Dot-coms face recruiting woes

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Over the past year, ad sales and marketing execs flocked to dot-coms like bees to honey. The rise of dot-coms and the wealth they promised prospective hires, as well as the challenge of something new, lured execs away from their posts at oldline companies.

But the Nasdaq's spring plunge is making dot-coms and the stock options they offer seem less of a sure deal. That will make it harder for start-up dot-coms to attract talent, even as the strongest Internet ventures--and healthy oldline companies--find themselves in a better position to attract and retain talent.

Last week, stock fluctuations caused many pre-IPO Internet companies--including CMGI's AltaVista Co.,, and Yupi Internet ( postpone their public offerings. The dive in dot-com stocks has made many options worthless. Both pre- and post-IPO dot-coms are circling the wagons, reassessing how to attract and retain talent now that options are less of a lure.

If dot-com startups can't attract great talent, they could find themselves in a no-win situation, unable to secure talent or the capital needed to stay in business: Venture capitalists increasingly look at how many employees a start-up can hire each month--and caliber of management--as benchmarks of their worth.

"[Nasdaq's drop] definitely shook confidence. I think all along the talent market has been tight. I think [prospective job candidates] who were on the fence [about going to an Internet start-up] have probably shied away," said Patti Keeney-Maischoss, managing partner at Lucas Group, an executive recruiter.

Interwoven, a Silicon Valley Internet software company, in January was so desperate to sign software engineers that it promised to give BMW Z3 roadsters to the first 20 recruits who qualified, Ms. Keeney-Maischoss said.

"This is way beyond the shakeout. It's way beyond giving the free lunch and extra vacation."


Since last fall, clients could no longer offer their stock as the only incentive, she said. And there has to be more cash incentive, she added. "Clients have to offer stock as gravy."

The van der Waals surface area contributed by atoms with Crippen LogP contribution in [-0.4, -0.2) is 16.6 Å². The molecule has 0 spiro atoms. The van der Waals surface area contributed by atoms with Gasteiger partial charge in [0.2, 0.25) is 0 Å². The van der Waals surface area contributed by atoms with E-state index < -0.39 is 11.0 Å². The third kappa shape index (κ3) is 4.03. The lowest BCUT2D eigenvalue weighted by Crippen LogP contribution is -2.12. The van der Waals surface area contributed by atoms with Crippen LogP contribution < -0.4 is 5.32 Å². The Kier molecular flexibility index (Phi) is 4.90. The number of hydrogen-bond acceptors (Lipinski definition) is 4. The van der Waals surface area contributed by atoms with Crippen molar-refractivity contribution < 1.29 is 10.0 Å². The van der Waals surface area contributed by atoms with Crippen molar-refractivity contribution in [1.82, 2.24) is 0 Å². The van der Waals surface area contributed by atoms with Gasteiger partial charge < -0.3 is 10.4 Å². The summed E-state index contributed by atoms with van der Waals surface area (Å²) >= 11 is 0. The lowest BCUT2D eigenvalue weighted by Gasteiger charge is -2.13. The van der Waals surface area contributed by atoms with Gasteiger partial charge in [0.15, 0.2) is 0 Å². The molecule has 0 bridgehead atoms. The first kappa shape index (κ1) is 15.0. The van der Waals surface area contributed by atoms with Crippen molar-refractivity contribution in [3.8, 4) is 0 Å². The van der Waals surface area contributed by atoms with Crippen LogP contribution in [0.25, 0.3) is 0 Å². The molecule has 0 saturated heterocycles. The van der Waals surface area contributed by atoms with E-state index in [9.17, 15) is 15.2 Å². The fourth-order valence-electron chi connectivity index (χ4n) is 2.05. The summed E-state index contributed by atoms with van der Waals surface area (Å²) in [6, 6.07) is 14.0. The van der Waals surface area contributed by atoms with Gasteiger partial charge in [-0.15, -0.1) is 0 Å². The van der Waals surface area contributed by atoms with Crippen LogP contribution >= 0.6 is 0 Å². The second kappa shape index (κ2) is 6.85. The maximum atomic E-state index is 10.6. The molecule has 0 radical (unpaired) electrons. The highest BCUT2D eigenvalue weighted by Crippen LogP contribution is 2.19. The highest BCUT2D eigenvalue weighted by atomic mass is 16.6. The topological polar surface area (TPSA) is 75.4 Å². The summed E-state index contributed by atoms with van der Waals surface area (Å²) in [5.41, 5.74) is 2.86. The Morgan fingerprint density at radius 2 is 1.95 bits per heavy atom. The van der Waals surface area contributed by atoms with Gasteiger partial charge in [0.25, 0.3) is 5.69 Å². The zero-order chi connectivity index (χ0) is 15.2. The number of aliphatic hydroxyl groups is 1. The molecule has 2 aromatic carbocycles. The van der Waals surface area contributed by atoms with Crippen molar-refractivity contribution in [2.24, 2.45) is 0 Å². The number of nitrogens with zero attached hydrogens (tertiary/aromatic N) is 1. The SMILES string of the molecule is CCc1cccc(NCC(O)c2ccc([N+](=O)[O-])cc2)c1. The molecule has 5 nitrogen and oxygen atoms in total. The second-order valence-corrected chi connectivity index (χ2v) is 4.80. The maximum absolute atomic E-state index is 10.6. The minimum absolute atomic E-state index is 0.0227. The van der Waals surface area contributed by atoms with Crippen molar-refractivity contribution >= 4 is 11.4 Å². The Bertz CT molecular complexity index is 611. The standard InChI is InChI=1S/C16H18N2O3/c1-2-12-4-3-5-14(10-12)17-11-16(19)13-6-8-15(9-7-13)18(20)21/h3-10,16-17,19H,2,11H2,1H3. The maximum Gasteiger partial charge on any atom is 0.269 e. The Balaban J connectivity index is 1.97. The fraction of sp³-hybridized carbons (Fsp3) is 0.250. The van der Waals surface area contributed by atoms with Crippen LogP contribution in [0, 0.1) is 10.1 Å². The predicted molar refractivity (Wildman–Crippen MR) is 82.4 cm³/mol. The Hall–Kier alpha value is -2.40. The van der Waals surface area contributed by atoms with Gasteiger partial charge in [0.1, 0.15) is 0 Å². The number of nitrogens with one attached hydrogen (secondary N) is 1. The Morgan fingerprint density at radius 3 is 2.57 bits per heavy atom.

Hundreds of senior level sales and marketing positions at Internet companies are going vacant, she said.

Granted, the plunge reminds people of what they should have known all along: that this was bound to happen, said Ed Koller, an executive recruiter at the Howard Sloan Koller Group, New

York. "This is the awakening to what really can happen," he said. "People now are going to say to themselves, `Maybe I should take a good, hard look at the basic value of the company I am going to work for,' " he said.

More established Internet companies like DoubleClick and America Online may now have a better shot at attracting much-needed but much-dispersed talent.

"There's gonna be a shake-out," Mr. Koller said. "Now, it's impossible to find people [because] the pool of talent has dwindled so much."


Execs most likely to move on: those currently working at dot-coms whose stock has dipped below the offering price, Mr. Koller said. And many execs might now opt for a higher base salary and fewer, more bankable options from established companies.

For Scott Kurnit, whose company, a Web directory, went public in March 1999, the market's drop has forced him to educate employees about stock options. About went public at $25, peaked at $105.81 and at end last week $27.38.

"What just happened was an avalanche, and in an avalanche, everything falls down," said Mr. Kurnit, chairman-CEO of About, adding that the strong companies are the ones in a position to get back on top.

'A FRINGE BENEFIT' had budgeted 100 new hires in the first quarter 2000. "We are probably pretty close to that," Mr. Kurnit said, not indicating a number. "We haven't lost people we haven't wanted to lose."

And for post-IPO companies like, a dip in stock value gives companies a chance to offer new recruits a lower strike price. "It's actually a positive time to join a company," he said.

To keep company morale high, cosmetics e-tailer began weekly meetings with staffers to keep them apprised of the competition and company partnership deals, said Deborah Goslin, exec VP-sales marketing and business development.

"That tells them we're driving the bus," Ms. Goslin said.

While stock options are part of the allure of coming to a start-up like beautyjungle, which has yet to file for an IPO, Ms. Goslin said, "We try not to overwow them with a get-rich scheme."

Evan Sternschein recently left his post as exec VP-national ad sales at ESPN/ABC Sports to be exec VP-sales at CBS-backed Internet portal offered him options, but Mr. Sternschein, who wasn't looking for a new job, said they were only a fringe benefit.

"I think this company has tremendous potential [so] I looked at the market volatility and it still didn't scare me off," he said. "I was never going to change jobs just because someone was throwing stock options at me."

Copyright April 2000, Crain Communications Inc.

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